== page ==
Dental plaque is the sticky, hard substance that builds up on your teeth when sugary or starchy foods mix with the bacteria in your mouth.
Brushing and flossing twice a day can help remove the food substances and bacteria in your mouth to prevent plaque buildup. However, almost everyone will end up with plaque and dental plaque removal tends to require professional dental treatment.
If everyone has a dental plaque, why should you be worried about it?
Read on to learn more about the possible dangers of dental plaque and why you should have it removed from your teeth.
Dental Plaque Destroys Enamel
The first thing dental plaque will do is destroy the enamel on your teeth. Enamel acts as a protective coating that keeps bacteria and other substances away from your more porous tooth.
When your enamel wears down, you become more subject to bacteria buildup, cavities, and staining.
Dental Plaque Affects the Roots of Your Teeth
One of the more serious dental plaque symptoms is tooth pain or sensitivity. This may indicate that the plaque on your teeth has started to push past your gum line and attach to the roots of your teeth.
In the early stages, sensitivity is likely all that you’ll notice. If you examine your gum line, you may also notice that your gums are receding, exposing more of your tooth. When left untreated, dental plaque can begin to weaken or rot the roots of your teeth, leading to decay and tooth loss.
Extreme Dental Plaque and Health Risks
Once plaque has started to affect your gums, it is quite likely that you’ve developed periodontal or gum disease. Minor gum disease isn’t uncommon and is easily treatable. However, severe gum disease can cause larger issues and has been linked to certain health problems, including:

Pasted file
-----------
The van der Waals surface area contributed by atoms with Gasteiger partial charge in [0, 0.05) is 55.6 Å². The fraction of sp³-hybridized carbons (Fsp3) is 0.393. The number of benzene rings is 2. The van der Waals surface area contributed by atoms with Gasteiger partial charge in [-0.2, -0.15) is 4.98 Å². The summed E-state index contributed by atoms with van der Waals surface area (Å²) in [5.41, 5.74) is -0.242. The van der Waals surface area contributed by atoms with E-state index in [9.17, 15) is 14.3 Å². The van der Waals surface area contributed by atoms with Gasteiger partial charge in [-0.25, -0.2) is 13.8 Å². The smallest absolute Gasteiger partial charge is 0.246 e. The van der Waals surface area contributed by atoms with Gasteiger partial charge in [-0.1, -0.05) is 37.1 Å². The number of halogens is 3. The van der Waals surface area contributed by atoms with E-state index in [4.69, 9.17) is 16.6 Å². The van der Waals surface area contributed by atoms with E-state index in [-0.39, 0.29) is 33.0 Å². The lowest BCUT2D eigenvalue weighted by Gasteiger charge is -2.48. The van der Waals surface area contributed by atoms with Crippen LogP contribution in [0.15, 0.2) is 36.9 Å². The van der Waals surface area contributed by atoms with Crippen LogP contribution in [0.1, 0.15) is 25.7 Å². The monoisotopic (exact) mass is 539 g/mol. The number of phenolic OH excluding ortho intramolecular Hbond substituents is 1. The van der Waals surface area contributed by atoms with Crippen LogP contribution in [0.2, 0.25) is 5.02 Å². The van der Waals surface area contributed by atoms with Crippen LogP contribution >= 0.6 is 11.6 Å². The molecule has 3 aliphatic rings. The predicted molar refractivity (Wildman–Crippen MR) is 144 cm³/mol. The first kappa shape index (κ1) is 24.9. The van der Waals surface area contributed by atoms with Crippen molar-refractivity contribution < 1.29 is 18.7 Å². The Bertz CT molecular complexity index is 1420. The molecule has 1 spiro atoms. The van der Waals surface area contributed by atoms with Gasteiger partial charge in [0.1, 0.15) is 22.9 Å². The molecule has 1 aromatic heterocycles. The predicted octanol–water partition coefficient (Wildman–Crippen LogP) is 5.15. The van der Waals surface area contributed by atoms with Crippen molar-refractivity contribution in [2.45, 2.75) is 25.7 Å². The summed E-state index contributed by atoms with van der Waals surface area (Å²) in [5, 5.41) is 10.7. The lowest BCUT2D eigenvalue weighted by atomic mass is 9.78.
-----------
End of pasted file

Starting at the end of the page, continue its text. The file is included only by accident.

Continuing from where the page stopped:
- Heart disease
- Rheumatoid arthritis
Managing dental plaque is a great step you can take to protect your overall health. This is especially important if any of these diseases run in your family.
How to Remove Dental Plaque
As we mentioned earlier, establishing a good dental hygiene routine is key in protecting your teeth from dental plaque. Brushing and flossing will help remove any buildup from the past several hours that has accumulated on your teeth.
However, once that bacteria hardens into plaque, a regular toothbrush and flossing routine isn’t enough. This is why it’s important to visit your dentist every 6 months for a cleaning. Dental cleanings include teeth scaling, the process by which the plaque is scraped away from your teeth and gum line.
Take Care of Your Dental Health
Many of us take our dental health for granted. Even if we have a good dental hygiene routine, we may not recognize the importance of getting regular dental cleanings. Talk to your dentist about dental plaque and make sure that your teeth are in good shape.
Looking for more ways to boost your health? Take a look at our health section for tips, helpful information, and guides to seeking medical help.